PRINT January 1991


LAYERS OF RETROSPECTION—the act or process of surveying the past—are implicit in Robert Wilson’s sculptures, which allude both to world history and to the histories of furniture and architecture. Furthermore, Wilson’s objects sometimes have their own histories as props designed for stage projects. They have become independent works through subsequent refinements of ideas, forms, and details, and through a higher level of craftsmanship. Despite their transformation to this new reality, however, there has been an unwillingness to view them as art objects in their own right.

The figures named in the titles of the three sculptures illustrated here, all 1989, bring a historical dimension to our experience of the objects, entwining them with those individuals’ ideas and discoveries and with their triumph over time. Yet the relationship of the figure to the sculpture bearing his or her name resides, finally, in the untranslatable realm of personal experience. At the simplest level Wilson has used the recognizability of these names as a means of embracing a broad audience, but his appropriation of their voices is poetically comparable to an oeuvre such as Ezra Pound’s Personae.

Chair for Marie Curie is neither a chair nor a coherent statement about the scientist who, with her husband, Pierre, discovered radium in 1898. As a furniture form the piece is closer to a lectern. The grid lodged in its glass “seat” recalls the lines of graph paper; the battery placed in full view on the ground nearby, and the pale blue strip of neon that it powers, painting a lofty plateau, could be metaphors for the means and ideals of science, or for our need to distill luminous insight from mundane experience. While the title of the work invites Marie Curie interpretations, the object itself is so auratic, so directly and implausibly ethereal, that the Curie reference functions at best as a signpost. The soul of the piece—a delicate and invincible energy—resides in the silent lightning flicker of its neon. This spectral presence in safety glass, threaded metal rod, and electrical accessories, despite its technological appearance, functions only as a symbolic and poetic creation. We occupy it not with our bodies but only on the level of the imagination, and since the object is too magically other to register our everyday expectations of chairs, this is a wholly fantastic undertaking.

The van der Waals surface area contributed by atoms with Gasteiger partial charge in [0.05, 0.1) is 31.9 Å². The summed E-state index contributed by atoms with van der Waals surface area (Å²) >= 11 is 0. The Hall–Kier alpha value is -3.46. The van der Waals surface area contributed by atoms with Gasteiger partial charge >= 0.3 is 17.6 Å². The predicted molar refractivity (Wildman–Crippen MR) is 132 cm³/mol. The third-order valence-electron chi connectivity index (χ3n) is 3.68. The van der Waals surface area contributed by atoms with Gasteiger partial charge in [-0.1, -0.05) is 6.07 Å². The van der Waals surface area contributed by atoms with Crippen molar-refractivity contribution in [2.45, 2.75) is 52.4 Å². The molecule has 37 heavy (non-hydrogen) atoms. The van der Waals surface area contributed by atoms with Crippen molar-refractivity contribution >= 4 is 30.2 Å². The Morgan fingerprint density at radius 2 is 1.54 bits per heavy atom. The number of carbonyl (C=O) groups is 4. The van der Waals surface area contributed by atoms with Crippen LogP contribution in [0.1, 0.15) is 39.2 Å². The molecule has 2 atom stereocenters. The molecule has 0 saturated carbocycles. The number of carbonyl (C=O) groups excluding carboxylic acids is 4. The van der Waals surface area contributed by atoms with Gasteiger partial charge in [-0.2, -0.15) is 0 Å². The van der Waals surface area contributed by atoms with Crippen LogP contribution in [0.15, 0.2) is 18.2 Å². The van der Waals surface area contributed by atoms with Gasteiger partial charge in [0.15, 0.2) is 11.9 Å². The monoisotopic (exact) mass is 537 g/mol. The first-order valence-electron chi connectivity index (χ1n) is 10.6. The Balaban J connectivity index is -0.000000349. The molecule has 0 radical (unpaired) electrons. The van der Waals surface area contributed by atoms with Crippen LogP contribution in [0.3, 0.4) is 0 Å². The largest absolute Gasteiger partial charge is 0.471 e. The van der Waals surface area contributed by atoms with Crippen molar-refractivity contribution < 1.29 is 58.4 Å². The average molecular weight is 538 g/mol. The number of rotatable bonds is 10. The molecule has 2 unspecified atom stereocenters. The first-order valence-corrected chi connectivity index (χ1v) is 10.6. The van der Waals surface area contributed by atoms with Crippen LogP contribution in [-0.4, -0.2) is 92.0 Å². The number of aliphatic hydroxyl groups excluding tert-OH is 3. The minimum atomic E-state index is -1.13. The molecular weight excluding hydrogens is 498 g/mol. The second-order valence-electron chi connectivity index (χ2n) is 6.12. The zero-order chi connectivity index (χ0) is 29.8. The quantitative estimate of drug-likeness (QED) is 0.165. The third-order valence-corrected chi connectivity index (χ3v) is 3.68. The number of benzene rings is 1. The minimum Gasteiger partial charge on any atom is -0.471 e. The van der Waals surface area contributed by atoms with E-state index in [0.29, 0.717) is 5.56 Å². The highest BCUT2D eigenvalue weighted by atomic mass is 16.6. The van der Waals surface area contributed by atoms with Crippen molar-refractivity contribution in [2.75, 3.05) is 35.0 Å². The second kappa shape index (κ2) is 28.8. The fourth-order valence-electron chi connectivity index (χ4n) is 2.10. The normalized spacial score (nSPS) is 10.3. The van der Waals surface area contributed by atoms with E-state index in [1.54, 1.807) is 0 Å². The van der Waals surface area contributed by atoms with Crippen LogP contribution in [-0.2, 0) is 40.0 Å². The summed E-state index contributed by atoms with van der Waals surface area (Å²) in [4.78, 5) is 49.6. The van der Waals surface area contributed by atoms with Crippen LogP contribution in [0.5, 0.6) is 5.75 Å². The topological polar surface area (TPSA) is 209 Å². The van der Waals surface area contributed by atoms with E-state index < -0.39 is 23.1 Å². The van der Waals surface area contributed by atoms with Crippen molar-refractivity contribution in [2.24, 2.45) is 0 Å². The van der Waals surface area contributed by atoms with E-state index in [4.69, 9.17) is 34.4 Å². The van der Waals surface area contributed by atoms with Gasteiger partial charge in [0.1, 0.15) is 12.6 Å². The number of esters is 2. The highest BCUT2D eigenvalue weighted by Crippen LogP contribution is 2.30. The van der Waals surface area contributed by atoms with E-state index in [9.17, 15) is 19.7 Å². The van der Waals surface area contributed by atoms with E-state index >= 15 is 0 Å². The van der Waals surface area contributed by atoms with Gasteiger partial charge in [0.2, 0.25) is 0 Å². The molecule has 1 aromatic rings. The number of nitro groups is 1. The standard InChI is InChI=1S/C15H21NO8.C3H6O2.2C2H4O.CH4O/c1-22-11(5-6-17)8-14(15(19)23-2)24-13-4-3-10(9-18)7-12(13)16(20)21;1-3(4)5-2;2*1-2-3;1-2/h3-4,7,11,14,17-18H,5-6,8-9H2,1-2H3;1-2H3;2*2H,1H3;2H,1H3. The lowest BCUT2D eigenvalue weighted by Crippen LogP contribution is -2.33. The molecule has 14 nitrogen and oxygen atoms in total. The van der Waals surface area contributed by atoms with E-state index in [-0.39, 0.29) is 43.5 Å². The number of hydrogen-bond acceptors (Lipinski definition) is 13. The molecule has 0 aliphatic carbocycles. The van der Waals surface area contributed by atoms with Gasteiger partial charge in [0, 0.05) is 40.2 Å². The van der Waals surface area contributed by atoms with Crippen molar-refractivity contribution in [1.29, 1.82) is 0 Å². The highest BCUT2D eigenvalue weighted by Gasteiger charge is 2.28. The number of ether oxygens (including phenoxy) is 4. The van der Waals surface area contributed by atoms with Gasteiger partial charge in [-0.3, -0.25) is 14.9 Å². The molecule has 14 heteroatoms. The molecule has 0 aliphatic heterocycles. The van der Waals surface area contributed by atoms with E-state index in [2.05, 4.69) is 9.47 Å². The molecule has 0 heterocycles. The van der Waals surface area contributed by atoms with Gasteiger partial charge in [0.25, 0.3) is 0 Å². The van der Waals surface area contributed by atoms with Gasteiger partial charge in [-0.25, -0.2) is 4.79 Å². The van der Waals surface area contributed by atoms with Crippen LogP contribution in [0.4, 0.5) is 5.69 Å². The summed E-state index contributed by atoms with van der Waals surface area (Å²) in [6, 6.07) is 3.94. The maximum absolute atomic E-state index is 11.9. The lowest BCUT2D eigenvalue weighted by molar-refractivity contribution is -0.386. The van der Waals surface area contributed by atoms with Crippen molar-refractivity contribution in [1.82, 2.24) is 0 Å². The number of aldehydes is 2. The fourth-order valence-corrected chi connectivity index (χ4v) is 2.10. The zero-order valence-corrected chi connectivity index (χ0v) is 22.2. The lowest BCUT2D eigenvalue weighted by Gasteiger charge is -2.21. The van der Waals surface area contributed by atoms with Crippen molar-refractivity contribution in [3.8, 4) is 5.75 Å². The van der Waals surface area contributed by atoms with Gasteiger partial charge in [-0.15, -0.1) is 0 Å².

The elusiveness and mystery of Wilson’s sculptures supersede explicit meanings, but his visions, as Pierre Curie Chair demonstrates, are frequently based on quite simple structures. The eye tracks effortlessly around the chair’s rectilinear circuitry. An optically active diagonal vector cuts the volume beneath the “seat,” liberating the sculpture from a potentially stultifying symmetry. The placement of the seat at the midpoint of the structure’s height allows two of the chairs to stack together seamlessly, becoming a transparent block with an intricate faceted interior. Pierre Curie Chair approaches the conventional norm of “chairness,” yet it too appeals more to the needs of eyes and minds than to those of bodies. The piece, with its utmost refinement of detail, is a construction of lines in space—outlines rather than substance. Its Pythagorean skeleton hovers nearer the void than the solid.

As a sculpture, Orlando: A Bed for Virginia Woolf does extraordinary things with space while stretching the conventional vocabulary of furniture. It is surprisingly low, and yet, with its attenuated length and modest feet, it creates the illusion of hovering miraculously above the ground. Its lowness and the immaculate lacquered surface recall Asian furniture; the feet, and the cylindrical stylized bolster or headrest, recall ancient Greek prototypes. While the title identifies the piece as a bed, we visualize it more readily in terms of the isolation and ritual of death. It might be the upturned cover of an Etruscan sarcophagus, or a plinth for a coffin or a corpse. Lying on this bed in the prologue of Wilson’s Orlando (text by Darryl Pinckney, 1989), actress Jutta Lampe recalled one of those recumbent effigies of knights found in medieval sepulchers. Her monologue began: “I was alone. . . . I was sixteen and in love with death, my own and those of my forebears who had come out of the northern mists wearing coronets on their heads. I loved solitary places, vast views, and the feeling of being for ever and ever and ever alone.” Befitting the tormented psyche of its namesake, Wilson’s Bed for Virginia Woolf is an exquisite resting place for a frail body and a launching pad for a bold spirit.

Trevor Fairbrother is the acting curator of contemporary art at the Museum of Fine Arts, Boston.